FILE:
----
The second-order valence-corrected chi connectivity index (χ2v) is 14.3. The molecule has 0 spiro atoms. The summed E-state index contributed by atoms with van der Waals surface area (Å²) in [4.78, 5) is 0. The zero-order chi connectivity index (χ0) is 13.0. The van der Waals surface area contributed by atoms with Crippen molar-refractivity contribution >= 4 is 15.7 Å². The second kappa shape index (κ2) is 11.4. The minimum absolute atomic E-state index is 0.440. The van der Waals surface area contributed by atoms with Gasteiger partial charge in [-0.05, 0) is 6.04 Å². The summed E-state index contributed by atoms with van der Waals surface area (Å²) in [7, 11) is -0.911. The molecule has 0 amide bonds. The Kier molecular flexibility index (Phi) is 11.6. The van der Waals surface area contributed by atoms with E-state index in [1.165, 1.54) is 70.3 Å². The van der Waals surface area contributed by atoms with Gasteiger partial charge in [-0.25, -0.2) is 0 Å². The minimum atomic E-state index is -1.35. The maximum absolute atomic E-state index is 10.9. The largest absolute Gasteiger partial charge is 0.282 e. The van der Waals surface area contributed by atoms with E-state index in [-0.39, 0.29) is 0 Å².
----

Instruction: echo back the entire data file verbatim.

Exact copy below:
The second-order valence-corrected chi connectivity index (χ2v) is 14.3. The molecule has 0 spiro atoms. The summed E-state index contributed by atoms with van der Waals surface area (Å²) in [4.78, 5) is 0. The zero-order chi connectivity index (χ0) is 13.0. The van der Waals surface area contributed by atoms with Crippen molar-refractivity contribution >= 4 is 15.7 Å². The second kappa shape index (κ2) is 11.4. The minimum absolute atomic E-state index is 0.440. The van der Waals surface area contributed by atoms with Gasteiger partial charge in [-0.05, 0) is 6.04 Å². The summed E-state index contributed by atoms with van der Waals surface area (Å²) in [7, 11) is -0.911. The molecule has 0 amide bonds. The Kier molecular flexibility index (Phi) is 11.6. The van der Waals surface area contributed by atoms with E-state index in [1.165, 1.54) is 70.3 Å². The van der Waals surface area contributed by atoms with Gasteiger partial charge in [-0.25, -0.2) is 0 Å². The minimum atomic E-state index is -1.35. The maximum absolute atomic E-state index is 10.9. The largest absolute Gasteiger partial charge is 0.282 e. The van der Waals surface area contributed by atoms with E-state index in [-0.39, 0.29) is 0 Å².